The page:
Shorties #22: Documentary Edition

I don’t watch a lot of documentaries. I don’t know why, but I’d rather watch a feature film than a documentary, though, for the past holiday, I decided to watch at least a few of them. Turns out they’re quite fun. Here are a couple of the documentaries that I saw during my time off. They’ll be reviewed in the following order: Dear Zachary: A Letter to a Son About His FatherRecovery BoysOnly the DeadTower, and Tickled.


Dear Zachary


If you’re planning to become both angry and sad, then this is the documentary for you. The way the story is told was creative and gives it a lot of intrigue and emotional impact as more and more things are revealed. It’s a touching documentary that makes you care for the people in it, and it makes you feel like you’ve actually known them. The way Kurt Kuenne films his movie feels very personal and it’s done with a lot of care. The factual bits are brought in a creative manner, which makes them already interesting, but you’ll also start to want to learn more solely because you’re so invested in the people involved. I don’t want to spoil a lot about this was, so I’ll leave it at this, just keep in mind that it’s an emotional ride.

Grade: A


Recovery boys


Another emotional film is Recovery Boys. In the documentary, we follow a hand full of men who were once addicted to something as they’re trying to kick it. During the film’s runtime, you’ll get to know these men by heart and you’ll start to care about them. You’ll follow them through the ups and downs in the process and you’ll start to want them to get better. It’s a gorgeously shot film that really tries to capture the things these men are going through and it does so beautifully. Not ever have I been as invested in a documentary as I’ve been while watching Recovery Boys.

 

Grade: A+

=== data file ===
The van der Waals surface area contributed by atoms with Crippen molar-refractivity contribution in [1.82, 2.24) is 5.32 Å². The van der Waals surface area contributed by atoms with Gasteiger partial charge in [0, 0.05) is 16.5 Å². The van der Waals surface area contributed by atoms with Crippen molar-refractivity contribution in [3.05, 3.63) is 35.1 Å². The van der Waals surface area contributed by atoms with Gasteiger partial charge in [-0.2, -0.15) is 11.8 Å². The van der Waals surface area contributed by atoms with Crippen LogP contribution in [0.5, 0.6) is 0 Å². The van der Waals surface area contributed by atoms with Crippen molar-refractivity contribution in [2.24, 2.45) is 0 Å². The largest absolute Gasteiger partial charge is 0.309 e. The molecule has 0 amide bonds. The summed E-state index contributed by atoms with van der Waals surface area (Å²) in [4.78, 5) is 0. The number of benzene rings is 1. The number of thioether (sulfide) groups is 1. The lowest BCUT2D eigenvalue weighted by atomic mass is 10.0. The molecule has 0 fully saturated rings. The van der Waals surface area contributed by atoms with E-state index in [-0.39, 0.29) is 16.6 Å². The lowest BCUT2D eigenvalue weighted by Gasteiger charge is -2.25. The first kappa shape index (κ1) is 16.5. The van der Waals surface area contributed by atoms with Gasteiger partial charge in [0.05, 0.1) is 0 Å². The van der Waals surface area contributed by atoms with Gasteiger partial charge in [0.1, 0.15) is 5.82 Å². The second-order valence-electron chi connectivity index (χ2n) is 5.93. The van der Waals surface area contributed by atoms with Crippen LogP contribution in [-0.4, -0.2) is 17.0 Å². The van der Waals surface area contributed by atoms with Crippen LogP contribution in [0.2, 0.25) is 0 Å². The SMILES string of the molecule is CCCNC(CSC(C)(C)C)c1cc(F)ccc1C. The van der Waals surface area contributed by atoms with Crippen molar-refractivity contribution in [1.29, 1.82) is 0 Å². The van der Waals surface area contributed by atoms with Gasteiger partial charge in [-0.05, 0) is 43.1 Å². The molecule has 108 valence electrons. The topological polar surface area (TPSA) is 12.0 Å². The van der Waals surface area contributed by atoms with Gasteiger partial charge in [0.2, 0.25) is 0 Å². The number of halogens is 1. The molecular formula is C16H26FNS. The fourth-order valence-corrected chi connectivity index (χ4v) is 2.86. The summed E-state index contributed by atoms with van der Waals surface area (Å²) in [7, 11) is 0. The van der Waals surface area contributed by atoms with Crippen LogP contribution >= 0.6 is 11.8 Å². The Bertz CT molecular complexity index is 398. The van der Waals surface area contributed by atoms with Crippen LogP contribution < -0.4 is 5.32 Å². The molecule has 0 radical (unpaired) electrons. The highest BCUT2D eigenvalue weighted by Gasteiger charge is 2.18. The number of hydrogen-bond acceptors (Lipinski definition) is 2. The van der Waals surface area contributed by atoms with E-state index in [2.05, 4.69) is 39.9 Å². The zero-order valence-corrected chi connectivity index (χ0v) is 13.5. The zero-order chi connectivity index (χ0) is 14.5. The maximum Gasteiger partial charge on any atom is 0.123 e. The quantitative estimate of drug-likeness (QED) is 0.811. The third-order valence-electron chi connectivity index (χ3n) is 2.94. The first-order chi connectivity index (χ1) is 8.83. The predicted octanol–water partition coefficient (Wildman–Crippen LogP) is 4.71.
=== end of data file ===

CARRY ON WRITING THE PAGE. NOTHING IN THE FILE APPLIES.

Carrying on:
Only the Dead


Only the Dead is an intense documentary that delves deeper into what war does to a person, but not just any person, the director himself. The film basically serves as a character study of him as we watch how far he’s willing to go for his documentary. His voice-over could be problematic at times in the film, as it often feels like he was putting on a trailer-guy voice, which made everything shown feel less believable, even though the things the projected were as real as they could be. There’s some striking imagery in this film and I recommend you watch it.

Grade: B+


Tower


A lot of documentaries present their film creatively, but there’s never been one that did it the same way Tower did it that made it visually unique; using rotoscope. The story it tells was interesting and something I hadn’t heard of before. The documentary felt more like a feature film than a documentary, and this really suited the story it wanted to tell. This approach lent the film to have some genuinely intense sequences. The style also made the film more immersive and made you care more for the characters, plus the fact that everything really happened gives it that constant on edge feeling. Another thing I liked was how the director utilized color and how it could be used to add to the emotional punch.

Grade: A-


Tickeld


Tickled is a very surprising and intense documentary about tickling. We follow a New-Sealand journalist as he stumbles upon a tickling competition video. When he decides to do more research on the subject, he’s suddenly heads deep in the dark world of tickling, filled with blackmail and strange fetishes. The more he discovers, the absurder it gets and it’s all presented in an intriguing way, led by a charming documentarian who’s able to bring in some humor when needed and ask the questions that you as an audience member are wondering. It’s a strange, but certainly interesting documentary and it’s far from what you’d expect it to be. If you’ve finished watching the documentary, I recommend the follow up short film that’s available on YouTube.

Grade: A+


 

9 thoughts on “Shorties #22: Documentary Edition

    1. It’s an HBO film, so maybe you can find it there. It’s on Netflix in Belgium, though, probably because we don’t have HBO and no other distributor had bought the rights.

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